This is probably a very USA-specific question: My university is implementing a new sensitivity training framework. This is so new that no information about it can be found in faculty handbook, school website, or anywhere I tried. This framework appears to be completely independent from colleges or the senate. I am one of the lucky few to be "invited" to join the training.

The invitation letter stated that such trainings are not mandatory, but in light of a recent "incidents" such trainings will of great value to me. My chair and dean all said these are optional yet they strongly implied that I should just go with it ("There's no reason to cause trouble").

I don't yet have tenure. So for me, in the current climate, is not mandatory a code phrase for mandatory?

  • 7
    Why ask us rather than listening to what your chair and dean have implied? Is saving the time you'd invest worth any risk of looking bad among people judging your fate? Is it possible there is some value in these trainings?
    – Bryan Krause
    Feb 5 '21 at 6:27
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    Well, your tone doesn't imply it would be a waste of time for you Feb 5 '21 at 6:32
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    If you don't trust your chair and dean's advice, that's a much bigger problem for your tenure prospects than your attendance at training. Feb 5 '21 at 6:41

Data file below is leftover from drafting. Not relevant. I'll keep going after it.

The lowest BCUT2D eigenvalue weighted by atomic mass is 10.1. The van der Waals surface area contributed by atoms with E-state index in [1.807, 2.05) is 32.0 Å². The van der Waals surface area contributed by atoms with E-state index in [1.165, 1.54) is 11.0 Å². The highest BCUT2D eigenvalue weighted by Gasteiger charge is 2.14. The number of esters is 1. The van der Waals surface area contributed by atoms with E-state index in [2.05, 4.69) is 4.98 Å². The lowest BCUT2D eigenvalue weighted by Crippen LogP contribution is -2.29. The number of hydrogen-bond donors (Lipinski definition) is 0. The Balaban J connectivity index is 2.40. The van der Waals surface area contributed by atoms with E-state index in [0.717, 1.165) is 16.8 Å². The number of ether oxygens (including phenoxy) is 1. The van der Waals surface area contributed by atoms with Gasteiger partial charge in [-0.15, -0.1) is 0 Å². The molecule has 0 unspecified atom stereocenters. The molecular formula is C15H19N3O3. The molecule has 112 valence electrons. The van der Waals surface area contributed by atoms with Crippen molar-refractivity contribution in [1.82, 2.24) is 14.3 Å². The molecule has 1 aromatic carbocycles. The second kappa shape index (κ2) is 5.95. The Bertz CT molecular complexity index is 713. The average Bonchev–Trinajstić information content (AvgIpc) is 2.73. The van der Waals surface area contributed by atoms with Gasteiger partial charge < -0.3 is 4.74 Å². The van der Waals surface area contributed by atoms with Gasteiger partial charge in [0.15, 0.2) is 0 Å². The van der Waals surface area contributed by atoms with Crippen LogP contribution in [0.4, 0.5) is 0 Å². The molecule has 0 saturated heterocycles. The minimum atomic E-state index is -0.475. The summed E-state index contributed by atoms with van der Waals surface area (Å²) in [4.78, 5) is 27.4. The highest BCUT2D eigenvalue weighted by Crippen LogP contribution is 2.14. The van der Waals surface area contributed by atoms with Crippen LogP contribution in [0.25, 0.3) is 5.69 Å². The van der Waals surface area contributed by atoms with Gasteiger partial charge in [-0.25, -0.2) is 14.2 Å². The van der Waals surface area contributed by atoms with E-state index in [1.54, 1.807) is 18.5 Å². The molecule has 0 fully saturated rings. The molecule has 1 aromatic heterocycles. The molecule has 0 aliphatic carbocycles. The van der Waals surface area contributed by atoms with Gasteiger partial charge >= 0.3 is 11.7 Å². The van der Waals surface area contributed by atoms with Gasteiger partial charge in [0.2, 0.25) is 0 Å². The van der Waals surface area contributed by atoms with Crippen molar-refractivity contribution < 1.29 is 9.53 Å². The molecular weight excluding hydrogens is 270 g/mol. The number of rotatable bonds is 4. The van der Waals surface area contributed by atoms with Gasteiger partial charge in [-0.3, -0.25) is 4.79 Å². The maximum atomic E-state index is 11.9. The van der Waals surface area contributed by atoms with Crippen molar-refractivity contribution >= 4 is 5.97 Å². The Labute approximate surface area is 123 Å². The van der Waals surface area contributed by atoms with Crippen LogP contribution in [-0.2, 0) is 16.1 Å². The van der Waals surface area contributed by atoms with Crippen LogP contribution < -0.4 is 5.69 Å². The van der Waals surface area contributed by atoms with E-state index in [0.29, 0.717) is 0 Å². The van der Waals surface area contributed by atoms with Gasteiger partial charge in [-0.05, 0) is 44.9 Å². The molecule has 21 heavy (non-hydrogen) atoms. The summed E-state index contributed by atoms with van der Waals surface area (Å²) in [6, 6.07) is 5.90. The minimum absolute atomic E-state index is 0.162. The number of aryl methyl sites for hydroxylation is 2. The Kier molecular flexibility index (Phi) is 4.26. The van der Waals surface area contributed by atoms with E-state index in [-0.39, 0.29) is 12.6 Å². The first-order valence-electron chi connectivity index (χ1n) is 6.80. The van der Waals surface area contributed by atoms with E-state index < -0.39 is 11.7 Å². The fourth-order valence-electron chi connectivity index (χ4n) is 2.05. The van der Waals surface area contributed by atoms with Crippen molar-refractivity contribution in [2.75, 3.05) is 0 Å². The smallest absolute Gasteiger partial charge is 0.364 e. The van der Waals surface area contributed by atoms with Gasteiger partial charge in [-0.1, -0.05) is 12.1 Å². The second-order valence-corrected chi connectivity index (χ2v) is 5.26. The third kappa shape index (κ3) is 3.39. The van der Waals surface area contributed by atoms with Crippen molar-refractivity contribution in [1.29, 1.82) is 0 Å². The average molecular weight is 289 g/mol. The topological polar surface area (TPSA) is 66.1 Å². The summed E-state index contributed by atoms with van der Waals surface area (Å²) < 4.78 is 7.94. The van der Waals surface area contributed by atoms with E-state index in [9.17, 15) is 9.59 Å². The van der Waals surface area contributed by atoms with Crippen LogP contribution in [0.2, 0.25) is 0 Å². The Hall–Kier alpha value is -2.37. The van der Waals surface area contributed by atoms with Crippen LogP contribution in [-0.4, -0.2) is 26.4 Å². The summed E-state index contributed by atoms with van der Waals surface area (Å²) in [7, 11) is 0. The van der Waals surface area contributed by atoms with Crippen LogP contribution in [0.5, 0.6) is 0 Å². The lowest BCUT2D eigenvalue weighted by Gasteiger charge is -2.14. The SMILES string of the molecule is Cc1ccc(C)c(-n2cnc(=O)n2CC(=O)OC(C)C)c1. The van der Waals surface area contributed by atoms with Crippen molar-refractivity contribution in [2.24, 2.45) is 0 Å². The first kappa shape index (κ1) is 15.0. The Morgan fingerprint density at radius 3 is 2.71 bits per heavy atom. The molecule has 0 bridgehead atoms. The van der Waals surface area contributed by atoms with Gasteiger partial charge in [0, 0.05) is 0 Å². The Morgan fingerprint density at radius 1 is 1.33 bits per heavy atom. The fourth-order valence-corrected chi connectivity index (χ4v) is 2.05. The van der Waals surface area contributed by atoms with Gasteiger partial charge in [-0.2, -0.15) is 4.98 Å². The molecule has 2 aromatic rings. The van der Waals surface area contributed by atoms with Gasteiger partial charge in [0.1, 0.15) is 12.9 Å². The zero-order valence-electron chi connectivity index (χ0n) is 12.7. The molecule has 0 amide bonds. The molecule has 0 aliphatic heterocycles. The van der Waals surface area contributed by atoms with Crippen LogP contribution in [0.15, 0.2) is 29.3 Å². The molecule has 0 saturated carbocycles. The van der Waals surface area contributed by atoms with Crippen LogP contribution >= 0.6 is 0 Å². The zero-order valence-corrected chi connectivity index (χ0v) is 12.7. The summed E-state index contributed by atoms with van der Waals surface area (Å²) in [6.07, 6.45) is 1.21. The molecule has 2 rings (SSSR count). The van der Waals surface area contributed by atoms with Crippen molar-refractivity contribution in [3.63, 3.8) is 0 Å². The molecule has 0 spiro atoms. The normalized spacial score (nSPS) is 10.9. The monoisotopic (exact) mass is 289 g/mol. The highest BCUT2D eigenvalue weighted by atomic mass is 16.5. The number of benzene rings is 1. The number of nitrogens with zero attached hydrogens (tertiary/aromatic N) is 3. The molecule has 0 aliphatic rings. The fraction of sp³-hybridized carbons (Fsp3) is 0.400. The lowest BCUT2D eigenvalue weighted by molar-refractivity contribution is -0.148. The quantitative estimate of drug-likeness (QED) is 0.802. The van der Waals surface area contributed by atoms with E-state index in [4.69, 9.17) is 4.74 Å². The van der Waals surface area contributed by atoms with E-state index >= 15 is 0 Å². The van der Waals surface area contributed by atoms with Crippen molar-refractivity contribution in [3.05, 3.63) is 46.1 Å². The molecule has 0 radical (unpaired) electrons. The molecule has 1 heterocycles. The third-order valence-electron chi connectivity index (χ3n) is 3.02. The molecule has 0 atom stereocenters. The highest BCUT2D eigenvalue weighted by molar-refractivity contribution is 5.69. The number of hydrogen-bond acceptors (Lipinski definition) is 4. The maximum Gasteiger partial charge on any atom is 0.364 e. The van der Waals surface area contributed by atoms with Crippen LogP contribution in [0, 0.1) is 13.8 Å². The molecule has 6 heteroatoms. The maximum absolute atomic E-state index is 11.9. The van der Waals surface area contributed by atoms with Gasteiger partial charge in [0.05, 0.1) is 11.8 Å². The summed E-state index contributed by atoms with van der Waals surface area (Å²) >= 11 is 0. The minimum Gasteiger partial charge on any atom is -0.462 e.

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    in light of...recent "incidents" such trainings will [be] of great value to me: If you're culpable for insensitive incidents, you should really attend. Your chair and dean may have publicly advised that attendance is optional for all, yet they['ve] strongly implied that [you] should [attend]: Are they doing so to keep incidents private? Allowing you to save face, to attend without publicly attributing blame?
    – user2768
    Feb 5 '21 at 7:23
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    They are not mandatory in the same way that you getting your tenure is not mandatory, I am afraid. Feb 5 '21 at 8:54

I just read a couple of your posts about how you interact with your students. Sensitivity training isn't optional. The people who will be voting on your tenure think you have a problem. Frankly, I agree with them.


No, in general 'Not Mandatory' doesn't mean 'Mandatory', also not in the 'current climate'.

However, in your case, given the advice of your chair and dean, I'd say it would be unwise not to go to these trainings. You could even gain something, both in the sense that you learn something and in the sense that you will get in a better view from the chair and dean. It will cost you some time, but not going might cost you more.

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    Non-mandatory means non-mandatory. When you do not have tenure, the institute is not mandatorily having you on payroll. There is a duality to these non mandatory situations that I think it is reasonable to pick up on. Feb 5 '21 at 9:13
  • I agree @StianYttervik, that's why I start with that remark. I don't fully understand what you mean with your final sentence though, could you explain?
    – Jeroen
    Feb 5 '21 at 9:25
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    I was agreeing with you. Employment in general is non-mandatory, it seems like a prudent choice to accept that... Some things are wise to assume as necessary even if they are not explicitly mandatory. Feb 5 '21 at 13:00